Sunday, 23 September 2012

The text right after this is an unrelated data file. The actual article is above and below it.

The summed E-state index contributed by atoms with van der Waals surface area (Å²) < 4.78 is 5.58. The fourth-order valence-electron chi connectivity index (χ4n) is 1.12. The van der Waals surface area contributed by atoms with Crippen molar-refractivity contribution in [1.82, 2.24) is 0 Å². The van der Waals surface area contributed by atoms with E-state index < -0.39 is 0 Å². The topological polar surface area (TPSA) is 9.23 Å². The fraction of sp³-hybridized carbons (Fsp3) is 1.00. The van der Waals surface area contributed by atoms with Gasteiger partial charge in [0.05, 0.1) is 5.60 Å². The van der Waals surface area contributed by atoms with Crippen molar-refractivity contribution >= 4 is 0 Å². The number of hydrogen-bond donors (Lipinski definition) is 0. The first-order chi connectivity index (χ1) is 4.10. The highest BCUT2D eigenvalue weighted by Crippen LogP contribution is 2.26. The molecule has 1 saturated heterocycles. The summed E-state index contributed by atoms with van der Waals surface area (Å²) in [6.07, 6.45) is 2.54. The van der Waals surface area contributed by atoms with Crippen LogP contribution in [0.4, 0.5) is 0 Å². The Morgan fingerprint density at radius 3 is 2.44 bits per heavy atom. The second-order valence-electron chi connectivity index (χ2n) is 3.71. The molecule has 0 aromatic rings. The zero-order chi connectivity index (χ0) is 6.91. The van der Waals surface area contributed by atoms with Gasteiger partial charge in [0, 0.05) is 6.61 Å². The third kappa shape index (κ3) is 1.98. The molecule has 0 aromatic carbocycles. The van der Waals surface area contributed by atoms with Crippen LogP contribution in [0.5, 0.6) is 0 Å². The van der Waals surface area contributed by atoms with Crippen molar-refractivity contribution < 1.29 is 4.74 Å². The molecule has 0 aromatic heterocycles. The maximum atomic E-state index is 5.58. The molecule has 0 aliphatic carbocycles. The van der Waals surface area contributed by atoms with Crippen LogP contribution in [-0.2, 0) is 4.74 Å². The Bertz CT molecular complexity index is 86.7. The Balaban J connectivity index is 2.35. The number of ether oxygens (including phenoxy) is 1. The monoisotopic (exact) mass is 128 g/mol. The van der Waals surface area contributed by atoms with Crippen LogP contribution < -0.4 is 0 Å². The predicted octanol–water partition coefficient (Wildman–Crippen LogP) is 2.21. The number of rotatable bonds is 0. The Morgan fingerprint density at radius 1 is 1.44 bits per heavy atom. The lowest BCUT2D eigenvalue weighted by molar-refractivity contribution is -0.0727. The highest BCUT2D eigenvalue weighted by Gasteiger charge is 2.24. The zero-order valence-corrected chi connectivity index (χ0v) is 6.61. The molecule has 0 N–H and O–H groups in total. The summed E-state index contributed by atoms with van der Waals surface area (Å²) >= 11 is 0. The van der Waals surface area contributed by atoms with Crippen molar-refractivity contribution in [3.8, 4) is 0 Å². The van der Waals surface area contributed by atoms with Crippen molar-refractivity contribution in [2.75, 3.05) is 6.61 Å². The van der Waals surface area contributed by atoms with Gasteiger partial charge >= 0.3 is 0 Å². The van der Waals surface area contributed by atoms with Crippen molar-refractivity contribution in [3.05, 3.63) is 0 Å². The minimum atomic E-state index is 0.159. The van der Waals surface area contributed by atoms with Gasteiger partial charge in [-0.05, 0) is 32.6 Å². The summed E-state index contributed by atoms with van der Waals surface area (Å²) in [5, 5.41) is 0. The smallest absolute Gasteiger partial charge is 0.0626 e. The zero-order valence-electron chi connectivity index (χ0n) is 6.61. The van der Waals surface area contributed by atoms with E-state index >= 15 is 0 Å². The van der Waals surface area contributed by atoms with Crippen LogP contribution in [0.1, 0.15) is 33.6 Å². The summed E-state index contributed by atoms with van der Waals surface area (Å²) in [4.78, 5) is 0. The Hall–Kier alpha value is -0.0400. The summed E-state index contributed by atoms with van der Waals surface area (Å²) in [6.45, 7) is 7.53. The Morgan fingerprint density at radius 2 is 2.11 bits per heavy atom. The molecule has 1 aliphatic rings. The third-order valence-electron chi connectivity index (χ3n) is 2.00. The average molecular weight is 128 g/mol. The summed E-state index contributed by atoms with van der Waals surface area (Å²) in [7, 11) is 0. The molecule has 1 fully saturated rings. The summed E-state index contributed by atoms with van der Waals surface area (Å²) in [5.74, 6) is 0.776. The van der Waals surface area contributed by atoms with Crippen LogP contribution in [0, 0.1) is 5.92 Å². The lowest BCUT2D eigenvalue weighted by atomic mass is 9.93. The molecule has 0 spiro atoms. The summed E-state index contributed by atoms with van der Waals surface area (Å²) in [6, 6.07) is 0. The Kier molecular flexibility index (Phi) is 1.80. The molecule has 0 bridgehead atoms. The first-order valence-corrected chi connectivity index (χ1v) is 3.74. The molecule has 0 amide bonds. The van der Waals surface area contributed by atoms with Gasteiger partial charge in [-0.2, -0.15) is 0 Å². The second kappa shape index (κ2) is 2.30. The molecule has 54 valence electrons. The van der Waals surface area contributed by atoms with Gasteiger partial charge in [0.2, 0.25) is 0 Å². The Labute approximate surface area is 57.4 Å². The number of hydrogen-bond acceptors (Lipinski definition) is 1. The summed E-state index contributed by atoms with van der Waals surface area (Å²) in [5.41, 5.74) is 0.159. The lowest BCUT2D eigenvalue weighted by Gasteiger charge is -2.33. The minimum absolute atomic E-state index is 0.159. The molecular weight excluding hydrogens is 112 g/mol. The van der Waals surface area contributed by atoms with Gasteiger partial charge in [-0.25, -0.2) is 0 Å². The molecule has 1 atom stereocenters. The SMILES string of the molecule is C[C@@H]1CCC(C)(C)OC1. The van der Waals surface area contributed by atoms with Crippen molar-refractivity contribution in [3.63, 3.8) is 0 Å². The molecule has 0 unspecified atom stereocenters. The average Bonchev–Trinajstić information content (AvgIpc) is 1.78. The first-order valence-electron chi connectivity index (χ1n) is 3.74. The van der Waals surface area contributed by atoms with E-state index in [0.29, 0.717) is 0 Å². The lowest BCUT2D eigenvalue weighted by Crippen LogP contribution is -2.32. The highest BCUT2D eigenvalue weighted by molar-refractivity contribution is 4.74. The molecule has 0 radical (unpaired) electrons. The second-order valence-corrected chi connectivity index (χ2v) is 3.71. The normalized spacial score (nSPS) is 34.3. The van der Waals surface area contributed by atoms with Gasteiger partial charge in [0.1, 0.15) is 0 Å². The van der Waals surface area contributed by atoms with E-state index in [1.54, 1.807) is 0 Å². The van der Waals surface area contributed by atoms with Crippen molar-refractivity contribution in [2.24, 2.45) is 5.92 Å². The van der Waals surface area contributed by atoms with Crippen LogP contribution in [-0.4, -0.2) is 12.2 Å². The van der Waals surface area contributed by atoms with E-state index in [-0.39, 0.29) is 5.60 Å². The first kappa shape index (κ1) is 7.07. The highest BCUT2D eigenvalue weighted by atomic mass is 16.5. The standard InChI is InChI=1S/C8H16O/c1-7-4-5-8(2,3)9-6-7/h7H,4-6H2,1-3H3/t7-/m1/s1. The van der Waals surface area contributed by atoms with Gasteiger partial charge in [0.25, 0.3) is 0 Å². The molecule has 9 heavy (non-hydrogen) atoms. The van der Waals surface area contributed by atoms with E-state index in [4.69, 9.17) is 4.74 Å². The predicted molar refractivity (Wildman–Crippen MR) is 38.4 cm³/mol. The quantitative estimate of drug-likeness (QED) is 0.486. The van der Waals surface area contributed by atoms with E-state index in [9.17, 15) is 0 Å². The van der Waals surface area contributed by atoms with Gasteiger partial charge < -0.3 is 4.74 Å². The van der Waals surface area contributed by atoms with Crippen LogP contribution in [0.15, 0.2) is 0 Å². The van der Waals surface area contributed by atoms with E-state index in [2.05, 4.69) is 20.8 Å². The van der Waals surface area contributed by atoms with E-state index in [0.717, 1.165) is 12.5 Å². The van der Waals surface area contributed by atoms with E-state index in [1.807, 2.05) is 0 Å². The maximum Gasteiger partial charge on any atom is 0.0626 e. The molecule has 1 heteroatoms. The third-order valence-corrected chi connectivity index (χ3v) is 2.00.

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Game of Thrones: "Winter Is Coming" for Catelyn and Jon Snow (This is another one of those visual rhetoric posts that's born of this upcoming course ... which now has its own website that's only a demo at the moment so don't judge.) To recap: in the first post, I demonstrated how Van Patten turned Will into a sympathetic character. In the second post, I established that the scenes in Winterfell that weren't in the novel were designed to establish a perspective on Will's coming execution that's focalized through Bran, but which also introduces the audience to the larger Stark family dynamics. (I also, as Julia Grey pointed out, inadvertantly indicated how Arya's character would develop over the course of the season. I'll let Julia's analysis carry the weight of that interpretative thread for now and return to it when it comes to fore later.) Before I can yoke those arguments together, though, it would behoove us to see what happens when Bran steps off-stage, as it were, beginning with the announcement of Will's capture: Those smiles are residual: for one of the only time in the series, Ned and Catelyn have watched Arya and Bran engaging in what we might call "play." She hits his target and he's encouraged by his brothers, bastard and true, as well as his parents, to take off after her: There's levity to this scene, from the shocked faces in the medium shot of the first frame to Arya's mocking curtsy in the long shot of the second, but Van Patten has other intentions here: Bran needs to look fast and agile, and Van Patten establishes this by how he reverses the camera. In the first frame, Bran stands motionless in a medium shot; in the second, Arya curtsies in a long shot that seems longer because the level of framing makes her look smaller by leaving the top-third of the frame open, in the sense that her head doesn't occupy it. The fact that it's not only occupied, but stuffed full of objects-which-are-not-Arya further diminishes her. In the third, the level of framing shifts slightly down—which you can measure by the line on the pig or the distance between the head of the man on the right and the top of the frame—as Bran begins giving chase to his sister. His head barely turns in that frame before Van Patten cuts quickly to the fourth frame of the happy couple observing their children frolic, but then the camera reverses and Bran's halfway up the stable fence. That's significant: in the third frame he'd barely turned, merely tousling his hair, and still occupied the same plane in the mise-en-scene as Jon and Robb; by the fifth frame, Bran's traversed the distance between Jon and Robb and Arya during a half-second cutaway to Ned and Catelyn. He's moved to and mounted the fence so quickly that his older brothers, though stationary and clear enough to be seen visibly laughing, have become victims of the shallow focus that Bran's speed has necessitated. Because Bran is fast and...

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